Journal Information
Vol. 35. Issue. 4.July - August 2015
Pages 347-420
Vol. 35. Issue. 4.July - August 2015
Pages 347-420
Letter to the Editor – Brief papers about basic research or clinical experiences
DOI: 10.1016/j.nefroe.2015.02.005
Open Access
Gentamicin-based prophylaxis in tunnelled indwelling central venous catheter limbs for haemodialysis do not result in bacterial resistances after a 9 year follow up period
La profilaxis con gentamicina de las ramas del catéter venoso central permanente tunelizado en hemodiálisis no causa resistencia bacteriana durante 9 años de evolución
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Juan Fernandez-Gallego
Corresponding author
, Luis Cermeño, Edison Rudas
Servicio de Nefrología, Hospital Regional Universitario Carlos Haya, Málaga, Spain
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To the Editor,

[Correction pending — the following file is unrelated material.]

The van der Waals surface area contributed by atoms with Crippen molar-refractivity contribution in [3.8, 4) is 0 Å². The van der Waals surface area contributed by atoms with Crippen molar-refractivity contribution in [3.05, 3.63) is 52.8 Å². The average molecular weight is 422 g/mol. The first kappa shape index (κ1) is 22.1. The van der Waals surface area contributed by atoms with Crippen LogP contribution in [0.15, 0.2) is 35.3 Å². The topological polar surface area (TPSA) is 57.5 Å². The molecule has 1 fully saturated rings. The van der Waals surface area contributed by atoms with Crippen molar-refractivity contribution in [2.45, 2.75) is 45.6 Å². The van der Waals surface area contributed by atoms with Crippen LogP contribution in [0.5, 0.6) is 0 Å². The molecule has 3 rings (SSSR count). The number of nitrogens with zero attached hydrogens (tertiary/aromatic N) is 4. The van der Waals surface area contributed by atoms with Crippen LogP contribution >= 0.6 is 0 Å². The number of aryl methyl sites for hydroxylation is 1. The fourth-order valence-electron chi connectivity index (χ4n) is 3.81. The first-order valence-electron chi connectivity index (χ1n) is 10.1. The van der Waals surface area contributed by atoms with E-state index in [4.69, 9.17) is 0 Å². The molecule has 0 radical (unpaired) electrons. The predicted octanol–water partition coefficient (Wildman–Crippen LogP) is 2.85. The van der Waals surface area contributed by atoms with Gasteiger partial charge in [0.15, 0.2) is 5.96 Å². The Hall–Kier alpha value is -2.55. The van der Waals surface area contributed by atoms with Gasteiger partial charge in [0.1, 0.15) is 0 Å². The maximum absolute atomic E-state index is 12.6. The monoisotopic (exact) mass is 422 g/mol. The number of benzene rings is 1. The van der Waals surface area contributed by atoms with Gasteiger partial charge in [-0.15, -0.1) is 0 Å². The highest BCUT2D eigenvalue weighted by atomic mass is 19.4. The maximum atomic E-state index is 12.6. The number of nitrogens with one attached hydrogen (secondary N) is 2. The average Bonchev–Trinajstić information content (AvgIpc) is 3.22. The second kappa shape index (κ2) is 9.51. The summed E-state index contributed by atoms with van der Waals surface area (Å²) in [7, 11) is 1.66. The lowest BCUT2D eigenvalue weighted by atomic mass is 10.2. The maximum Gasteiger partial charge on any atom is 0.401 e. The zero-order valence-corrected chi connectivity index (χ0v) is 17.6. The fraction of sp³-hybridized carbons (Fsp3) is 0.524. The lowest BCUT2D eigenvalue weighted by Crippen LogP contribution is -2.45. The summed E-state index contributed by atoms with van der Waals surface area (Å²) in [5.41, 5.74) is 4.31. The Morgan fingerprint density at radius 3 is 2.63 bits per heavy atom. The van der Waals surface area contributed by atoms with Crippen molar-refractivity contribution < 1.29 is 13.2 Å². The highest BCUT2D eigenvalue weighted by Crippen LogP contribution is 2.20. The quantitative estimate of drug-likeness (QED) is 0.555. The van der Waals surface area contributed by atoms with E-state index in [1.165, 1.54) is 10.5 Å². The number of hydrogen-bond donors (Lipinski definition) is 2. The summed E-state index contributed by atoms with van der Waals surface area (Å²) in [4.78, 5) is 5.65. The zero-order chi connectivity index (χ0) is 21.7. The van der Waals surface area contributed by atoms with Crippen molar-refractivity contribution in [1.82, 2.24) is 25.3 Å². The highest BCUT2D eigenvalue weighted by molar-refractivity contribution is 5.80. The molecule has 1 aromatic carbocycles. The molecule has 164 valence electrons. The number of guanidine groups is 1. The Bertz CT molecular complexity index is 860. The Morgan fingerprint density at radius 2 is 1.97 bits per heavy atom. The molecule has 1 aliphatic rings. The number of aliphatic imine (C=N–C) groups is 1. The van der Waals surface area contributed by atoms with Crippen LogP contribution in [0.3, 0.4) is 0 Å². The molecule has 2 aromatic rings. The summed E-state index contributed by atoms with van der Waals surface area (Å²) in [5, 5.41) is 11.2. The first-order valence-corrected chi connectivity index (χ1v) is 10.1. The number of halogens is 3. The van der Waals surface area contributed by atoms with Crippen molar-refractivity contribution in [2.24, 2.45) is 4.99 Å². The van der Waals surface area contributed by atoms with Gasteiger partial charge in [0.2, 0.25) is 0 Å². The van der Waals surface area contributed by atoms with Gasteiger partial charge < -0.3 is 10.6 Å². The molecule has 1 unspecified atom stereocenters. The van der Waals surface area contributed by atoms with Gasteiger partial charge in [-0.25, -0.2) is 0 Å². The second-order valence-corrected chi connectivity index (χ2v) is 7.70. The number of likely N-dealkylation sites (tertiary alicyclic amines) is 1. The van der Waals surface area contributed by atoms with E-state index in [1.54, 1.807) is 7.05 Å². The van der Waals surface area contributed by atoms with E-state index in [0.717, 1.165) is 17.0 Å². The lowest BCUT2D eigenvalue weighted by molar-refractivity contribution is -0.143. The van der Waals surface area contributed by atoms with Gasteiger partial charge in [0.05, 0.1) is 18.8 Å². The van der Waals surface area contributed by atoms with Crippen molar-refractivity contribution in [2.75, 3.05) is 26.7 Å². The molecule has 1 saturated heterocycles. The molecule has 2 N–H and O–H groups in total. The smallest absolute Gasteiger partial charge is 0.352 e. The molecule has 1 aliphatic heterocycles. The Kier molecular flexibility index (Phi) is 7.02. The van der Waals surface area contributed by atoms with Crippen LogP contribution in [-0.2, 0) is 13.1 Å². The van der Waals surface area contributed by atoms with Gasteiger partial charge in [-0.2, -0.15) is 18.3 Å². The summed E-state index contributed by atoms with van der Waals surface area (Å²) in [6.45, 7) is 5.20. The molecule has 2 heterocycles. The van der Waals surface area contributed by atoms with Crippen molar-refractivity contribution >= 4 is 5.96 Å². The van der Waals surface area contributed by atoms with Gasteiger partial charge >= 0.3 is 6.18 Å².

Between July 2003 and June 2012, 365 patients received dialysis in our unit. 179 patients had an AV fistula. 186 had a central venous catheter (CVC); of whom 60 were excluded because they had been treated within the previous month with gentamicin (G) for various reasons. Of the 126 patients studied, 118 had a CVC in the internal jugular vein and 8 had it in the femoral vein. Any procedure involving the CVC employed a strict protocol of complete asepsis.1Prophylaxis: intraluminal post-HD locking with 5mg Gentamicin (G)+sodium heparin at 1% or 5% per limb. For 6 months, the trough serum level of G was measured (normal value: 0.2–2μg/mL), subsequently changing to annual controls. If the level was >0.3–0.5μg/mL, we reduced the lock to 3mg/limb of G 0.5–2mg/limb. The diagnosis of CVCB was based on the criteria of Beathard and Urbanes1 and the NKF guidelines on vascular access published in 20062: clinical improvement in a patient with fever treated with antibiotics with or without removal of CVC, with positive blood cultures (BC+) normally from blood taken from the HD line and/or infrequently from the CVC limb, having excluded other foci of infection. All patients with CVCB had BC+, except one with BC−.